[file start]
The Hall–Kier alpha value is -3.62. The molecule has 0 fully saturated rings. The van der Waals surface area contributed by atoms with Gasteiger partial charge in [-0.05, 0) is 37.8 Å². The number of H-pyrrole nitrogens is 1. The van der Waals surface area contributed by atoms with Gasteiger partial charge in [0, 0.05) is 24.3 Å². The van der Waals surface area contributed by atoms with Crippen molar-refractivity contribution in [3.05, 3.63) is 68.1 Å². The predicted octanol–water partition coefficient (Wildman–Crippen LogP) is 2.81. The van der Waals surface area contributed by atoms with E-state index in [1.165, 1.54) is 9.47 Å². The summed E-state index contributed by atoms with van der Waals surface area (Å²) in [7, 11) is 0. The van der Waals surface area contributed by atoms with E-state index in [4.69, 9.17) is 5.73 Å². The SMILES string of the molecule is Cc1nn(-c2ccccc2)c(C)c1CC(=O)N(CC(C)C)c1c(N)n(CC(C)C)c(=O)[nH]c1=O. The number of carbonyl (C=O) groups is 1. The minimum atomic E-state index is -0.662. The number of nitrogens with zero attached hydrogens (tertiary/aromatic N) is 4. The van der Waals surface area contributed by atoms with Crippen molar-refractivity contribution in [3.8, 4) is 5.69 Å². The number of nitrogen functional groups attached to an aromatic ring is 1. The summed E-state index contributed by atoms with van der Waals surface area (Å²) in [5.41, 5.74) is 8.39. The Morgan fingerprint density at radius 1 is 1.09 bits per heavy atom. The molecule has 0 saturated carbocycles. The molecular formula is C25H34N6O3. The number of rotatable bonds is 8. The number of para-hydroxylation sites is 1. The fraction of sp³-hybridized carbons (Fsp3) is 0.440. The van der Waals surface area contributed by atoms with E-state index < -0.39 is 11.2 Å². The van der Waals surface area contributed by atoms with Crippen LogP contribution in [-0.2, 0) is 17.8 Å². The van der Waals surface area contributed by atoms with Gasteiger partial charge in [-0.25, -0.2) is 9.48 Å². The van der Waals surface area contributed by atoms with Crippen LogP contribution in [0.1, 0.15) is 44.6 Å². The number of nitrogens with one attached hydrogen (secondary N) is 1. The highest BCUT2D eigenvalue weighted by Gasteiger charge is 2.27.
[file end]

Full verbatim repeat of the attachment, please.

The Hall–Kier alpha value is -3.62. The molecule has 0 fully saturated rings. The van der Waals surface area contributed by atoms with Gasteiger partial charge in [-0.05, 0) is 37.8 Å². The number of H-pyrrole nitrogens is 1. The van der Waals surface area contributed by atoms with Gasteiger partial charge in [0, 0.05) is 24.3 Å². The van der Waals surface area contributed by atoms with Crippen molar-refractivity contribution in [3.05, 3.63) is 68.1 Å². The predicted octanol–water partition coefficient (Wildman–Crippen LogP) is 2.81. The van der Waals surface area contributed by atoms with E-state index in [1.165, 1.54) is 9.47 Å². The summed E-state index contributed by atoms with van der Waals surface area (Å²) in [7, 11) is 0. The van der Waals surface area contributed by atoms with E-state index in [4.69, 9.17) is 5.73 Å². The SMILES string of the molecule is Cc1nn(-c2ccccc2)c(C)c1CC(=O)N(CC(C)C)c1c(N)n(CC(C)C)c(=O)[nH]c1=O. The number of carbonyl (C=O) groups is 1. The minimum atomic E-state index is -0.662. The number of nitrogens with zero attached hydrogens (tertiary/aromatic N) is 4. The van der Waals surface area contributed by atoms with Crippen molar-refractivity contribution in [3.8, 4) is 5.69 Å². The number of nitrogen functional groups attached to an aromatic ring is 1. The summed E-state index contributed by atoms with van der Waals surface area (Å²) in [5.41, 5.74) is 8.39. The Morgan fingerprint density at radius 1 is 1.09 bits per heavy atom. The molecule has 0 saturated carbocycles. The molecular formula is C25H34N6O3. The number of rotatable bonds is 8. The number of para-hydroxylation sites is 1. The fraction of sp³-hybridized carbons (Fsp3) is 0.440. The van der Waals surface area contributed by atoms with E-state index < -0.39 is 11.2 Å². The van der Waals surface area contributed by atoms with Crippen LogP contribution in [-0.2, 0) is 17.8 Å². The van der Waals surface area contributed by atoms with Gasteiger partial charge in [-0.25, -0.2) is 9.48 Å². The van der Waals surface area contributed by atoms with Crippen LogP contribution in [0.1, 0.15) is 44.6 Å². The number of nitrogens with one attached hydrogen (secondary N) is 1. The highest BCUT2D eigenvalue weighted by Gasteiger charge is 2.27.